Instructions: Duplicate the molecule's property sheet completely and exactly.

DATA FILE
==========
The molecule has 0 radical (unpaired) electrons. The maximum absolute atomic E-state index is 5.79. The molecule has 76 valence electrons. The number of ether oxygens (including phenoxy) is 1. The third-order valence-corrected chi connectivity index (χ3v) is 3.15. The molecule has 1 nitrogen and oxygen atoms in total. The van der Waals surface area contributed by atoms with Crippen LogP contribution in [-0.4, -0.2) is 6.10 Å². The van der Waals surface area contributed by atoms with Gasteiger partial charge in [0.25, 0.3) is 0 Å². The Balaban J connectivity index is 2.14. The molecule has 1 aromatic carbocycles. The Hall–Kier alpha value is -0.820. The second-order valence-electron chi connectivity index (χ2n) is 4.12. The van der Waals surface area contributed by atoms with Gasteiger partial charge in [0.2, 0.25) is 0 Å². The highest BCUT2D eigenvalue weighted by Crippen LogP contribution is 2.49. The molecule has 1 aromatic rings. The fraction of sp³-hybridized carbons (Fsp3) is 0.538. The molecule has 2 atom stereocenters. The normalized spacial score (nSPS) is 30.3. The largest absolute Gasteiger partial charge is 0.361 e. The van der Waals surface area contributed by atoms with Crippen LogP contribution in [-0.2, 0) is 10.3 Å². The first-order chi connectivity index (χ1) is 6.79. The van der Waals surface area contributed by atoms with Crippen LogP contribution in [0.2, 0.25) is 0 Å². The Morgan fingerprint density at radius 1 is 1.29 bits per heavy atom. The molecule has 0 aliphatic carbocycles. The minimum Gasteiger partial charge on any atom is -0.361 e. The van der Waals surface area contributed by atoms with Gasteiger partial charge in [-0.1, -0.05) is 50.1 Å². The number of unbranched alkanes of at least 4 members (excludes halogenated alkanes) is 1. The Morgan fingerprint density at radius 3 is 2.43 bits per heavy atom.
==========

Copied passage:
The molecule has 0 radical (unpaired) electrons. The maximum absolute atomic E-state index is 5.79. The molecule has 76 valence electrons. The number of ether oxygens (including phenoxy) is 1. The third-order valence-corrected chi connectivity index (χ3v) is 3.15. The molecule has 1 nitrogen and oxygen atoms in total. The van der Waals surface area contributed by atoms with Crippen LogP contribution in [-0.4, -0.2) is 6.10 Å². The van der Waals surface area contributed by atoms with Gasteiger partial charge in [0.25, 0.3) is 0 Å². The Balaban J connectivity index is 2.14. The molecule has 1 aromatic carbocycles. The Hall–Kier alpha value is -0.820. The second-order valence-electron chi connectivity index (χ2n) is 4.12. The van der Waals surface area contributed by atoms with Gasteiger partial charge in [0.2, 0.25) is 0 Å². The highest BCUT2D eigenvalue weighted by Crippen LogP contribution is 2.49. The molecule has 1 aromatic rings. The fraction of sp³-hybridized carbons (Fsp3) is 0.538. The molecule has 2 atom stereocenters. The normalized spacial score (nSPS) is 30.3. The largest absolute Gasteiger partial charge is 0.361 e. The van der Waals surface area contributed by atoms with Crippen LogP contribution in [-0.2, 0) is 10.3 Å². The first-order chi connectivity index (χ1) is 6.79. The van der Waals surface area contributed by atoms with Crippen LogP contribution in [0.2, 0.25) is 0 Å². The Morgan fingerprint density at radius 1 is 1.29 bits per heavy atom. The molecule has 0 aliphatic carbocycles. The minimum Gasteiger partial charge on any atom is -0.361 e. The van der Waals surface area contributed by atoms with Gasteiger partial charge in [-0.1, -0.05) is 50.1 Å². The number of unbranched alkanes of at least 4 members (excludes halogenated alkanes) is 1. The Morgan fingerprint density at radius 3 is 2.43 bits per heavy atom.